armiger

  1. a squire carrying the armor of a knight
  2. a nobleman entitled to bear heraldic arms

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armiger

A weapon bearer or armed man.
Found on http://www.encyclo.co.uk/visitor-contributions.php

armiger

Latin, meaning: arms-bearer
Found on http://archives.nd.edu/aaa.htm

armiger

[n] - a squire carrying the armor of a knight 2. [n] - a nobleman entitled to bear heraldic arms
Found on http://www.webdictionary.co.uk/definition.php?query=armiger

Armiger

'Weaponbearer'. armed man.
Found on http://www.encyclo.co.uk/local/20764

Armiger

Ar'mi·ger noun [ Latin armiger armor bearer; arma arms + gerere to bear.] Formerly, an armor bearer, as of a knight, an esquire who bore his shield and rendered other services. In later use, one next in degree to a knight, and entitled to armorial bearings. The term is now supersede...
Found on http://www.encyclo.co.uk/webster/A/121

armiger

noun a squire carrying the armor of a knight
Found on https://www.encyclo.co.uk/local/20974

Armiger

• (n.) Formerly, an armor bearer, as of a knight, an esquire who bore his shield and rendered other services. In later use, one next in degree to a knight, and entitled to armorial bearings. The term is now superseded by esquire.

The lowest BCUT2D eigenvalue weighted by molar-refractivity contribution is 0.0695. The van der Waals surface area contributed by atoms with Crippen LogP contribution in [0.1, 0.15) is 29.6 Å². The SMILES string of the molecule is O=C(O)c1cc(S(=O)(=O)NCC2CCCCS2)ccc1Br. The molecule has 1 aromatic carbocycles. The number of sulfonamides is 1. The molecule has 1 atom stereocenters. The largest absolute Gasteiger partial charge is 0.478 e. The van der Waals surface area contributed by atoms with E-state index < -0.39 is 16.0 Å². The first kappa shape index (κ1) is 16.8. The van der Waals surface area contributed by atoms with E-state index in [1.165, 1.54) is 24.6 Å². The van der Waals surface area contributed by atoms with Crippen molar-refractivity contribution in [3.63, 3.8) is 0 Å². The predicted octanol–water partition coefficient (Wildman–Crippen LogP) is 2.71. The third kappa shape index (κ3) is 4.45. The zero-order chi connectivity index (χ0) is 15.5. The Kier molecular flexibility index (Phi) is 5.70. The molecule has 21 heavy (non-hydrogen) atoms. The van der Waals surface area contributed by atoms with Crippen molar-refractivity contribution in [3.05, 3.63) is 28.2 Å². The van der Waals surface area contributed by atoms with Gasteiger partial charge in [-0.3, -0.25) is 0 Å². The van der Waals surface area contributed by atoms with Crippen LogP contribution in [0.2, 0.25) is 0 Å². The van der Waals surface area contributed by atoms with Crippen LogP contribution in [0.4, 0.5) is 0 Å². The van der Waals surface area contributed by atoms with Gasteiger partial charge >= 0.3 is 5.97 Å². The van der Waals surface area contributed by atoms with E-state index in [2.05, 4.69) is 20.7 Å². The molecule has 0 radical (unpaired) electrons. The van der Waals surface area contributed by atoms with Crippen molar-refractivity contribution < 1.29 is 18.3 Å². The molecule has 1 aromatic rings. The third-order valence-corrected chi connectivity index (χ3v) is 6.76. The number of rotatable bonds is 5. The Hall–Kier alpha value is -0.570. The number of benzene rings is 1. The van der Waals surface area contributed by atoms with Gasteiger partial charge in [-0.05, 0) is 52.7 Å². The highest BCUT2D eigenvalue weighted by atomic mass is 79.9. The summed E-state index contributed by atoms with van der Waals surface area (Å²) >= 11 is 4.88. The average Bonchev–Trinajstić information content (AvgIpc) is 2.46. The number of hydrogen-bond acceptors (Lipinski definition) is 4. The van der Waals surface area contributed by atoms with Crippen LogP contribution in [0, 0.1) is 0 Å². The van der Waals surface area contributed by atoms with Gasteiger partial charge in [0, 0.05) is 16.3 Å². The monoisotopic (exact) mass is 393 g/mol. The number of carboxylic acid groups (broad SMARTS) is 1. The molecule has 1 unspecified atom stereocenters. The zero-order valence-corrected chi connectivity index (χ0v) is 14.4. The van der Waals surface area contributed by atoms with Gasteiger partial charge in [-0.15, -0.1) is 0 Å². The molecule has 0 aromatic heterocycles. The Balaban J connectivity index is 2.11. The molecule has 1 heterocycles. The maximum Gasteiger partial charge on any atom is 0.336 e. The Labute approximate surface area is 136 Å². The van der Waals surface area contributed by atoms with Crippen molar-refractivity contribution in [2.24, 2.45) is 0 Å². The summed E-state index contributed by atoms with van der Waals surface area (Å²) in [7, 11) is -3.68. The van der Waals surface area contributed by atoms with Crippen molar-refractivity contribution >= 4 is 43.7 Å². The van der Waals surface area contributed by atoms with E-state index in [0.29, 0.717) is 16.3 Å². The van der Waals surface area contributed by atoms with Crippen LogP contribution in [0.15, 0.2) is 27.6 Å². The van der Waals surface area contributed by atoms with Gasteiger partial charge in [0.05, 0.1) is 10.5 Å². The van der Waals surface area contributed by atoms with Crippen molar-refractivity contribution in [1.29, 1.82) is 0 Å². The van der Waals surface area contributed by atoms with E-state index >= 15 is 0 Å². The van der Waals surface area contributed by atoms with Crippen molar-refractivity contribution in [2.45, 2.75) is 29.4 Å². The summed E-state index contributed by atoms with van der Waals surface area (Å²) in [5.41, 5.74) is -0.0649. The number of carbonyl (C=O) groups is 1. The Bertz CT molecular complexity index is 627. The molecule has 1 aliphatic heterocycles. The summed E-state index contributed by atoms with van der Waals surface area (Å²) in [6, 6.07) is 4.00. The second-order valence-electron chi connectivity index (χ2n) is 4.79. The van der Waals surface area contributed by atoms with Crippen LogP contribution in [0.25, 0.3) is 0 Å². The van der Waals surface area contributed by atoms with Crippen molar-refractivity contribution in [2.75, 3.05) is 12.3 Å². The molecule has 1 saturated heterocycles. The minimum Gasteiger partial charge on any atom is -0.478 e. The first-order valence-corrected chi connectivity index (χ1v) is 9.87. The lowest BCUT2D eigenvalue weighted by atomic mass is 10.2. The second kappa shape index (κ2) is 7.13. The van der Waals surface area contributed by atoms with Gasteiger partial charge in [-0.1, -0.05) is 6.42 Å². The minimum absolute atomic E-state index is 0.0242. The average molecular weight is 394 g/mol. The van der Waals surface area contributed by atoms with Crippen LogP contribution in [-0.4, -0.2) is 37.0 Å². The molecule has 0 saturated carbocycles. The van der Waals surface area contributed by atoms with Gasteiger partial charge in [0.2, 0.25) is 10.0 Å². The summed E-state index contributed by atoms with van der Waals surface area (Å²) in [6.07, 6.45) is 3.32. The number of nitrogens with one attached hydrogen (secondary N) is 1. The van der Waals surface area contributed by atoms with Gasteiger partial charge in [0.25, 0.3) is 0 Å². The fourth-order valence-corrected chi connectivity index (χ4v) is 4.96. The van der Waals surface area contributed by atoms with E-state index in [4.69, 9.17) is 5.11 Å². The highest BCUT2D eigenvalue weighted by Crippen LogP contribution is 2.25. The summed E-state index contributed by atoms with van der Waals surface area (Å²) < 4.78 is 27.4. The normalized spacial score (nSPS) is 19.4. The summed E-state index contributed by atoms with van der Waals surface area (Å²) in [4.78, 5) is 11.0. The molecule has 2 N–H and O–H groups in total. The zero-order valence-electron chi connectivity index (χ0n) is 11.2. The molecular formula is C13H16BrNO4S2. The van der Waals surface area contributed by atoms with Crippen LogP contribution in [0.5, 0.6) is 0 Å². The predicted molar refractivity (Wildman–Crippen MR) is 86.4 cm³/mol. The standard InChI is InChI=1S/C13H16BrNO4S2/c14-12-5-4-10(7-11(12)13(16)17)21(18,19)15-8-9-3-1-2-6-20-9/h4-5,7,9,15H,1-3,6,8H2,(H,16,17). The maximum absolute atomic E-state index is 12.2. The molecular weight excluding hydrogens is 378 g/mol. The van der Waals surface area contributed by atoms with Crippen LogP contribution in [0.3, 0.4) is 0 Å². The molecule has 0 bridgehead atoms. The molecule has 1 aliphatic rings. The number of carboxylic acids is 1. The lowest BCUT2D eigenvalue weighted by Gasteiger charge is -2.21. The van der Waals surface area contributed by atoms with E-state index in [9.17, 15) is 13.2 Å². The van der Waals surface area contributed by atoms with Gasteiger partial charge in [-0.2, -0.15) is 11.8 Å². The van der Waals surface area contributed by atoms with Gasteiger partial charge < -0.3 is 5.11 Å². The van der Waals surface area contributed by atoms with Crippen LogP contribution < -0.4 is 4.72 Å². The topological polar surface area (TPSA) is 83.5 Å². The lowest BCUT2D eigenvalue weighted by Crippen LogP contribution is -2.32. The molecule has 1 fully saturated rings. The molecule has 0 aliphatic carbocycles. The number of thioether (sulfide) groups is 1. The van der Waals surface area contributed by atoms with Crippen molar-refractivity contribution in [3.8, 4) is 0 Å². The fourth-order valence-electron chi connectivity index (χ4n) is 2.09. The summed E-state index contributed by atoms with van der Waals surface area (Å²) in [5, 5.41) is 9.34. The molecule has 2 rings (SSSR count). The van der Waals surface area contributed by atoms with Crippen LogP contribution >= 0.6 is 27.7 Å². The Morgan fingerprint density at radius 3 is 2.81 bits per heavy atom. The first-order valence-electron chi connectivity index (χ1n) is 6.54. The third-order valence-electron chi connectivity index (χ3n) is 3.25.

Found on http://thinkexist.com/dictionary/meaning/armiger/

Armiger

In heraldry, an armiger is one who is entitled to a coat of arms.
Found on http://www.probertencyclopaedia.com/browse/UA.HTM

Armiger

In heraldry, an armiger is a person entitled to use a coat of arms (e.g., bear Arms, an `Armour-Bearer`) either by hereditary right, grant, matriculation, or assumption of arms. Such a person is said to be armigerous. ==Etymology== The Latin word armiger literally means `arms-bearer`. In high and late medieval England, the word referred to an ...
Found on http://en.wikipedia.org/wiki/Armiger
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